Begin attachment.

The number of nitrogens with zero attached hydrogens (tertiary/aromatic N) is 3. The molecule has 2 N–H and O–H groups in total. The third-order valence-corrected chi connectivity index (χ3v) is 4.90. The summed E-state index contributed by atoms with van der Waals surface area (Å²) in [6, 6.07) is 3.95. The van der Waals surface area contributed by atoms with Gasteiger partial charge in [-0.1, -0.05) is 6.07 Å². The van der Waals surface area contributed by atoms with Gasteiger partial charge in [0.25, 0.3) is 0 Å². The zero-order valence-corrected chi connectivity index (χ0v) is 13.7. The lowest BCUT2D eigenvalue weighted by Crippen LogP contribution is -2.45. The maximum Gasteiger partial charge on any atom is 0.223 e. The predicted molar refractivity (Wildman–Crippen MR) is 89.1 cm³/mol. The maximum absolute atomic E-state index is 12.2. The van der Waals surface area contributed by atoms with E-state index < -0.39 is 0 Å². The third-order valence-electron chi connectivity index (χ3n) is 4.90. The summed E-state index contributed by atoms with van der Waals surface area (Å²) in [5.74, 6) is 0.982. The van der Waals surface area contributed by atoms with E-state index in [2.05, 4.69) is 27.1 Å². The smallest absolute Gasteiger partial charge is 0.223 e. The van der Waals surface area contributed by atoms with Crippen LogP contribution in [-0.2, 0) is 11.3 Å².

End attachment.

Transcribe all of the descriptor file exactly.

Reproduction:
The number of nitrogens with zero attached hydrogens (tertiary/aromatic N) is 3. The molecule has 2 N–H and O–H groups in total. The third-order valence-corrected chi connectivity index (χ3v) is 4.90. The summed E-state index contributed by atoms with van der Waals surface area (Å²) in [6, 6.07) is 3.95. The van der Waals surface area contributed by atoms with Gasteiger partial charge in [-0.1, -0.05) is 6.07 Å². The van der Waals surface area contributed by atoms with Gasteiger partial charge in [0.25, 0.3) is 0 Å². The zero-order valence-corrected chi connectivity index (χ0v) is 13.7. The lowest BCUT2D eigenvalue weighted by Crippen LogP contribution is -2.45. The maximum Gasteiger partial charge on any atom is 0.223 e. The predicted molar refractivity (Wildman–Crippen MR) is 89.1 cm³/mol. The maximum absolute atomic E-state index is 12.2. The van der Waals surface area contributed by atoms with E-state index < -0.39 is 0 Å². The third-order valence-electron chi connectivity index (χ3n) is 4.90. The summed E-state index contributed by atoms with van der Waals surface area (Å²) in [5.74, 6) is 0.982. The van der Waals surface area contributed by atoms with E-state index in [2.05, 4.69) is 27.1 Å². The smallest absolute Gasteiger partial charge is 0.223 e. The van der Waals surface area contributed by atoms with Crippen LogP contribution in [-0.2, 0) is 11.3 Å².